Things are different now. Science and technology have unleashed new forces largely beyond anyone’s control. The way we eat, work, mate, raise children, and communicate are all undergoing massive changes. Our kids are going to get stuck in situations we can hardly conceive. They’ll live in a world where most objects possess a certain minimal awareness. Subtle AI programs will mediate everything our future adults will see and hear. Privacy will become harder and harder to achieve. There will be near-sentient robots, cyborgs, and materials almost magical in their ability to manipulate light, heat and sound. They will be able to share each other’s experience, not through conversation as we do, but through more direct means, perhaps by some sort of neural link. At the same time, the complications of global warming will radically constrain all aspects of life.
Too far-fetched? The stuff of science-fiction? Yes. Our children’s futures have indeed become science-fictional. So how do we prepare our children for a rapidly-changing world we’ll (mostly) never experience?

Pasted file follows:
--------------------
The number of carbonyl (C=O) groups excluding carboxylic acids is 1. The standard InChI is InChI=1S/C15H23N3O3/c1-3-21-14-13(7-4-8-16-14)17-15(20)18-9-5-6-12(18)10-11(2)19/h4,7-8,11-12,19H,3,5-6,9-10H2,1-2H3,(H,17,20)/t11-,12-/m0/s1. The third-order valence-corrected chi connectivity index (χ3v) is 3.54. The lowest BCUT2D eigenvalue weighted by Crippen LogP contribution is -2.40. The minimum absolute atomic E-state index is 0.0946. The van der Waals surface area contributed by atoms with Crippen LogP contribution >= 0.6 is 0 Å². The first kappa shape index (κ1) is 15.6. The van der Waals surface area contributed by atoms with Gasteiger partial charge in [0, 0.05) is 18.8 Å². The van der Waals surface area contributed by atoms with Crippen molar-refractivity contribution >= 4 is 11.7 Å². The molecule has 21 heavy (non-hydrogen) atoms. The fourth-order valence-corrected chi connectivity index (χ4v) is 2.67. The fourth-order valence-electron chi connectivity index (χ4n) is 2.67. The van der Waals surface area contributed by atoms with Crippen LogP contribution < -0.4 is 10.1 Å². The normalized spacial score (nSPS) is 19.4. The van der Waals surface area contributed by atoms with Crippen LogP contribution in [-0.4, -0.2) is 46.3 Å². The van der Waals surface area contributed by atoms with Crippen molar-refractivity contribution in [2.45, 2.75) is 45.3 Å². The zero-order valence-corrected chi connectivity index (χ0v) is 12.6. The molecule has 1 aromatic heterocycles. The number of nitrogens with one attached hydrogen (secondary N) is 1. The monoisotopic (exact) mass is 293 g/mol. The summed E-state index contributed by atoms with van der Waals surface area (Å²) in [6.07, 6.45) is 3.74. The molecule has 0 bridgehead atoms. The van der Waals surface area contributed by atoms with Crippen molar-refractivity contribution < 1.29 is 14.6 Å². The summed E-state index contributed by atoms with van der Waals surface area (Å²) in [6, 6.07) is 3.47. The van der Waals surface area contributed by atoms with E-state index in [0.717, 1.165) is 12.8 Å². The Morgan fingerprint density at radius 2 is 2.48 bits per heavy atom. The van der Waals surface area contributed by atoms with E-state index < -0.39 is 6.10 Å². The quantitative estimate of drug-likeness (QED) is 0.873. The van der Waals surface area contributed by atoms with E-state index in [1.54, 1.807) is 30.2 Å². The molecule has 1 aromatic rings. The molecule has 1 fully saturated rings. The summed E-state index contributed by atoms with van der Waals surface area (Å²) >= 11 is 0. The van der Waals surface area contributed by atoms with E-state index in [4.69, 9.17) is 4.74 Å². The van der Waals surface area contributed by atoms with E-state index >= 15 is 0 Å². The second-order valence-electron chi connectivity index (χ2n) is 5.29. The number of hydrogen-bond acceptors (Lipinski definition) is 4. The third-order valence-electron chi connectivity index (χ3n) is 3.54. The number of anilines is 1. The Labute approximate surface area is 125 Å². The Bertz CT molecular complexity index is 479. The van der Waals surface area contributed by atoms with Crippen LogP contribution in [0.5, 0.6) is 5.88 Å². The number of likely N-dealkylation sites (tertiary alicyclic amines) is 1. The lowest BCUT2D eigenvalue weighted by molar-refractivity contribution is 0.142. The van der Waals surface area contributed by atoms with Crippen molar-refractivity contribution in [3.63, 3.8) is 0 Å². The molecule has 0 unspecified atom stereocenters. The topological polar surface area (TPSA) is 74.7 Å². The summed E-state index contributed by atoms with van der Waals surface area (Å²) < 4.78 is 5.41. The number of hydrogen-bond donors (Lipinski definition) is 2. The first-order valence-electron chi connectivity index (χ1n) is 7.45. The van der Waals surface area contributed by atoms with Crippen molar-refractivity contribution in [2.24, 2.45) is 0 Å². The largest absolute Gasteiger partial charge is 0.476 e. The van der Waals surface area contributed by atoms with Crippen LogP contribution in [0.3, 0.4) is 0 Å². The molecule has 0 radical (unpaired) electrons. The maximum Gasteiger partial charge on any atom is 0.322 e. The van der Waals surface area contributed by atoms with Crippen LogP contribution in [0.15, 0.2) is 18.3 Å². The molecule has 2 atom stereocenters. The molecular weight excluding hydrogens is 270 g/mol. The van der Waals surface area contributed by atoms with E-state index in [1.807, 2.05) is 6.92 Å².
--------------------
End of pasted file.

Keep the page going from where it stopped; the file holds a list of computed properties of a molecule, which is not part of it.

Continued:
From 'Manikantan has Enough'. Illustrated by Upamanyu Bhattacharyya
We can’t. We cannot child-proof the future anymore. But just as parents help their children explore the real world, they can also enable children to explore possible-worlds. Coming generations of kids need stories that won’t just show them how things are, but will also inspire them to speculate how things could be. We need stories that don’t pretend adults have all the answers. We need stories that’ll help children learn to appreciate difference and ambiguity. We need stories that’ll teach children to question the stories they’re told. Our ancestors could take comfort in the fact things would remain the same. Our children can take comfort in the fact things may always be changed for the better. Then the brave new world will also be a world worth living in.comments (2)